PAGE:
Updated 

Little change seen in jobless numbers for Las Vegas and Nevada


If you’re waiting for unemployment to drop noticeably in Nevada and Las Vegas, you’ll have to be patient.

State and local jobless rates stayed steady from September to October, and unemployment is unlikely to change much in coming months as job growth evens out and businesses fret over economic uncertainty, experts said Friday.

First, about those rates. Friday numbers from the state Department of Employment, Training and Rehabilitation showed unemployment of 9.3 percent in October. That was down from 9.4 percent in September, and notably lower than 10.3 percent in October 2012.

The Las Vegas Valley’s rate stalled at 9.4 percent from September to October, though that was the lowest local rate for the month since 2008.

Still, sluggish jobless declines don’t mean the economy’s tipping back into a downturn.

The state’s labor market did add jobs in October, with payrolls growing by 7,400, including 4,800 new positions in Las Vegas. The city’s employers created 17,500 jobs year to year in October, for a 2.1 percent job growth rate.

With those new jobs, why didn’t unemployment drop? Part of it could be a simple statistical issue, said Steve Brown, director of UNLV’s Center for Business and Economic Research. The employment department gets its hiring numbers from phone surveys of households and businesses, and sometimes, the two sides say conflicting things. Federal and state economists will fix those discrepancies in the spring, when they adjust Friday’s early estimates.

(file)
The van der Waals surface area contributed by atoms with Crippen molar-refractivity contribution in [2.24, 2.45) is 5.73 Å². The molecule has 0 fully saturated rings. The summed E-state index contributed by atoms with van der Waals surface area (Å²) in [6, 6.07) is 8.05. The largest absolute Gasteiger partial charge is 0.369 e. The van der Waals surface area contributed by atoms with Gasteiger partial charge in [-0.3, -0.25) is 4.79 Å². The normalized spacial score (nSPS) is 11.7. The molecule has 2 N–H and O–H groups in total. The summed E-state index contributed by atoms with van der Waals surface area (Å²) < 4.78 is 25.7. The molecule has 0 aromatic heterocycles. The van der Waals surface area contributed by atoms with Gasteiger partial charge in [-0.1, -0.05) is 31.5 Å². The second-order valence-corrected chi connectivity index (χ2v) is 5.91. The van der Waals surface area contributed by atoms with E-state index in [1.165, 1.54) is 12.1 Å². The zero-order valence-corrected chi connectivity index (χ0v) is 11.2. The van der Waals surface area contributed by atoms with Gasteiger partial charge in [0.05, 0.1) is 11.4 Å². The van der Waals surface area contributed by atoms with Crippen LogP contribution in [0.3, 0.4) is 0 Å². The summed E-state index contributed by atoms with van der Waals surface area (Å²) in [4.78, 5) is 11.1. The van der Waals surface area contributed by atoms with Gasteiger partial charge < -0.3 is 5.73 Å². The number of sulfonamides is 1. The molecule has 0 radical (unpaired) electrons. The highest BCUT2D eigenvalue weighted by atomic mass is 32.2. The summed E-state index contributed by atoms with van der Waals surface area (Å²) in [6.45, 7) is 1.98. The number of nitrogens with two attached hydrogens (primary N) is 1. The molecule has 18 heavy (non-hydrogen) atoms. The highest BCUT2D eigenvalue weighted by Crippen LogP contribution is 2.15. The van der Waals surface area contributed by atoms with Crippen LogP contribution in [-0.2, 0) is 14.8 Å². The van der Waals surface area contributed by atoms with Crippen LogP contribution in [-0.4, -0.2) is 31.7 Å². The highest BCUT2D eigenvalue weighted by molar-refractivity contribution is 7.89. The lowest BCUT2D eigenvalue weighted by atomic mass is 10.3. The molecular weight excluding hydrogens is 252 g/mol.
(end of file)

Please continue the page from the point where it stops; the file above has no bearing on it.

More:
More importantly, the city’s job growth is more balanced today, though that should mean slower improvements in the unemployment rate, said Brian Gordon, a principal in local research firm Applied Analysis. Consider that leisure and hospitality made up 19 percent of new jobs in the 12 months that ended in October. By contrast, the sector was behind 76 percent of job growth in the 12 months that ended in October 2011, early in the recovery. When the largest employment sector cedes expansion ground to other, smaller industries, the sector’s economic impact will drop as well.

“The growth that’s taking place is more balanced and more reflective of the overall economy, which suggests there’s some increased stability built into the latest employment trends,” Gordon said.

Besides gaming, the trade, transportation and utilities category, which includes retail, gained jobs in October. The category added 5,100 positions, well above the 700 that usually come online from September to October. Professional and business services, including employment agencies, advertising agencies and accounting firms, added another 1,200 jobs.

Bill Anderson, chief economist of the employment department, traced the improvement to retailers beginning to move inventory and buy marketing goods and services for the holiday season. Anderson said holiday hiring through the end of 2013 should at least match that of 2012, when Nevada’s employers added 10,400 seasonal jobs from September to December.

“While we are still below prerecessionary levels, this is good news for those who depend on holiday hiring for an opportunity to return to work or to supplement their income,” Anderson said.

Beyond the holiday, though, hiring will probably be relatively slow in coming months, as employers stay on edge about Washington’s cloudy fiscal outlook and the Affordable Care Act’s new mandates on employer-sponsored health insurance, Brown said.

“The level of uncertainty in the U.S. economy and the Southern Nevada economy remain really high,” he said. “At the national level, consumer spending has softened to some degree and consumer confidence has sagged. People are just discouraged about the economy, and about the way Washington is handling economic issues.”

Nevada’s jobless rate remained a full two percentage points above the U.S. rate of 7.3 percent. Nevada has led the nation in joblessness in every month but one since May 2010. Include discouraged workers who’ve quit seeking jobs and underemployed part-timers who would rather work full time, and the state has a 19 percent jobless rate.

Contact reporter Jennifer Robison at jrobison@reviewjournal.com. Follow @J_Robison1 on Twitter.

 

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